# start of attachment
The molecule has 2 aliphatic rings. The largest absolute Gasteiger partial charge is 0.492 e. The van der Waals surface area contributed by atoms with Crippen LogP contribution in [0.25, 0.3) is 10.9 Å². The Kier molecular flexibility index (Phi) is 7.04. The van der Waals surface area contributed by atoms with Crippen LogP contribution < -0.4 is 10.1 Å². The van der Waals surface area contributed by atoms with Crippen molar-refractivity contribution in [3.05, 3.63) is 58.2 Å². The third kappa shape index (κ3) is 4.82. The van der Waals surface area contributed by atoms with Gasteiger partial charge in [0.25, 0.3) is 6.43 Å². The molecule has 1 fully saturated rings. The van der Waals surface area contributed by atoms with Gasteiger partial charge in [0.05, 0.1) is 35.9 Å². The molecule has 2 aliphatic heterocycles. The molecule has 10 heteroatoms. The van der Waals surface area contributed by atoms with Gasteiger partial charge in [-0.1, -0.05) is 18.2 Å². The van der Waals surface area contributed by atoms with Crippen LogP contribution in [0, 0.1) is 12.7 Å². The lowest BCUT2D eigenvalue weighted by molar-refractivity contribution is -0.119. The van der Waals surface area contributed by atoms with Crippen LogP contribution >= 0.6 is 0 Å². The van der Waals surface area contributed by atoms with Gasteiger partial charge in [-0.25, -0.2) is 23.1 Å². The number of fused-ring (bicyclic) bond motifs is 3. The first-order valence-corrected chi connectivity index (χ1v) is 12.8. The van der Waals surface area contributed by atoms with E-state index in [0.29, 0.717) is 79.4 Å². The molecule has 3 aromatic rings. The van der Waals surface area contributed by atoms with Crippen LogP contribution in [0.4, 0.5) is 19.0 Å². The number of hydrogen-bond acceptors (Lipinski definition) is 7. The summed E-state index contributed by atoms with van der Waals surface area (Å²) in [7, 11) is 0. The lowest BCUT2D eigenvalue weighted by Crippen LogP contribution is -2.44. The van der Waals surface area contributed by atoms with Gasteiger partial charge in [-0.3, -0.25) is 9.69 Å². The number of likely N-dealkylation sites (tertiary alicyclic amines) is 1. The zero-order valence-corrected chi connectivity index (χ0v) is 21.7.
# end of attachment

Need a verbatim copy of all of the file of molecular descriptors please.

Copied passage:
The molecule has 2 aliphatic rings. The largest absolute Gasteiger partial charge is 0.492 e. The van der Waals surface area contributed by atoms with Crippen LogP contribution in [0.25, 0.3) is 10.9 Å². The Kier molecular flexibility index (Phi) is 7.04. The van der Waals surface area contributed by atoms with Crippen LogP contribution < -0.4 is 10.1 Å². The van der Waals surface area contributed by atoms with Crippen molar-refractivity contribution in [3.05, 3.63) is 58.2 Å². The third kappa shape index (κ3) is 4.82. The van der Waals surface area contributed by atoms with Gasteiger partial charge in [0.25, 0.3) is 6.43 Å². The molecule has 1 fully saturated rings. The van der Waals surface area contributed by atoms with Gasteiger partial charge in [0.05, 0.1) is 35.9 Å². The molecule has 2 aliphatic heterocycles. The molecule has 10 heteroatoms. The van der Waals surface area contributed by atoms with Gasteiger partial charge in [-0.1, -0.05) is 18.2 Å². The van der Waals surface area contributed by atoms with Crippen LogP contribution in [0, 0.1) is 12.7 Å². The lowest BCUT2D eigenvalue weighted by molar-refractivity contribution is -0.119. The van der Waals surface area contributed by atoms with Crippen LogP contribution >= 0.6 is 0 Å². The van der Waals surface area contributed by atoms with Gasteiger partial charge in [-0.25, -0.2) is 23.1 Å². The number of fused-ring (bicyclic) bond motifs is 3. The first-order valence-corrected chi connectivity index (χ1v) is 12.8. The van der Waals surface area contributed by atoms with E-state index in [0.29, 0.717) is 79.4 Å². The molecule has 3 aromatic rings. The van der Waals surface area contributed by atoms with Crippen LogP contribution in [0.4, 0.5) is 19.0 Å². The number of hydrogen-bond acceptors (Lipinski definition) is 7. The summed E-state index contributed by atoms with van der Waals surface area (Å²) in [7, 11) is 0. The lowest BCUT2D eigenvalue weighted by Crippen LogP contribution is -2.44. The van der Waals surface area contributed by atoms with Gasteiger partial charge in [-0.3, -0.25) is 9.69 Å². The number of likely N-dealkylation sites (tertiary alicyclic amines) is 1. The zero-order valence-corrected chi connectivity index (χ0v) is 21.7.